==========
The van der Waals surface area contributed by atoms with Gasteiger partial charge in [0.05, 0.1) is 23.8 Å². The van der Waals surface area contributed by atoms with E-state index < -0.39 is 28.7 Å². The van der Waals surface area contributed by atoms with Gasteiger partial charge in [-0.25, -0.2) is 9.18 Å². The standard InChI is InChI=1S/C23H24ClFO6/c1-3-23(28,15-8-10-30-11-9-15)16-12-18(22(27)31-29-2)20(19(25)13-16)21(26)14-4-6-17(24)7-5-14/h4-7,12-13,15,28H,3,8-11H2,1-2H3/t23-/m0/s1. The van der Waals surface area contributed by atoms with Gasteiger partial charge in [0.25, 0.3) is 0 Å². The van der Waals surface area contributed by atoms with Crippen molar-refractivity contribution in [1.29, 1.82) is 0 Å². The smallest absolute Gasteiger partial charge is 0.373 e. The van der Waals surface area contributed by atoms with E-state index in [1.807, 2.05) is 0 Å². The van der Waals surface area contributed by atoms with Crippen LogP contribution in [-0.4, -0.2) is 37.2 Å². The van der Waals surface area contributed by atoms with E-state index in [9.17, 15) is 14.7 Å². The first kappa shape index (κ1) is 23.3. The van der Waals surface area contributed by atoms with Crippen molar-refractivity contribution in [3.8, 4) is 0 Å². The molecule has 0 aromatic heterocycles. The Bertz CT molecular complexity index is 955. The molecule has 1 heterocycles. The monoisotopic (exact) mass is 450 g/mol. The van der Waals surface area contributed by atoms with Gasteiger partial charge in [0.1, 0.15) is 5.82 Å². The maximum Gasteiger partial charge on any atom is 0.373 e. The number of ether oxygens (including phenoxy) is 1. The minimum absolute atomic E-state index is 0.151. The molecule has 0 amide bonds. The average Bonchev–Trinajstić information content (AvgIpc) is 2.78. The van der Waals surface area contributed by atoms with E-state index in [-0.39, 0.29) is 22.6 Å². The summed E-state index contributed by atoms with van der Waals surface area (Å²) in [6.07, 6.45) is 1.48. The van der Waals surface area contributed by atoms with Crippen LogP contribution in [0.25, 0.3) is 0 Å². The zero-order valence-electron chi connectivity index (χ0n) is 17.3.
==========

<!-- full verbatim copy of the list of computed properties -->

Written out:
The van der Waals surface area contributed by atoms with Gasteiger partial charge in [0.05, 0.1) is 23.8 Å². The van der Waals surface area contributed by atoms with E-state index < -0.39 is 28.7 Å². The van der Waals surface area contributed by atoms with Gasteiger partial charge in [-0.25, -0.2) is 9.18 Å². The standard InChI is InChI=1S/C23H24ClFO6/c1-3-23(28,15-8-10-30-11-9-15)16-12-18(22(27)31-29-2)20(19(25)13-16)21(26)14-4-6-17(24)7-5-14/h4-7,12-13,15,28H,3,8-11H2,1-2H3/t23-/m0/s1. The van der Waals surface area contributed by atoms with Gasteiger partial charge in [0.25, 0.3) is 0 Å². The van der Waals surface area contributed by atoms with Crippen molar-refractivity contribution in [1.29, 1.82) is 0 Å². The smallest absolute Gasteiger partial charge is 0.373 e. The van der Waals surface area contributed by atoms with E-state index in [1.807, 2.05) is 0 Å². The van der Waals surface area contributed by atoms with Crippen LogP contribution in [-0.4, -0.2) is 37.2 Å². The van der Waals surface area contributed by atoms with E-state index in [9.17, 15) is 14.7 Å². The first kappa shape index (κ1) is 23.3. The van der Waals surface area contributed by atoms with Crippen molar-refractivity contribution in [3.8, 4) is 0 Å². The molecule has 0 aromatic heterocycles. The Bertz CT molecular complexity index is 955. The molecule has 1 heterocycles. The monoisotopic (exact) mass is 450 g/mol. The van der Waals surface area contributed by atoms with Gasteiger partial charge in [0.1, 0.15) is 5.82 Å². The maximum Gasteiger partial charge on any atom is 0.373 e. The number of ether oxygens (including phenoxy) is 1. The minimum absolute atomic E-state index is 0.151. The molecule has 0 amide bonds. The average Bonchev–Trinajstić information content (AvgIpc) is 2.78. The van der Waals surface area contributed by atoms with E-state index in [-0.39, 0.29) is 22.6 Å². The summed E-state index contributed by atoms with van der Waals surface area (Å²) in [6.07, 6.45) is 1.48. The van der Waals surface area contributed by atoms with Crippen LogP contribution in [0.25, 0.3) is 0 Å². The zero-order valence-electron chi connectivity index (χ0n) is 17.3.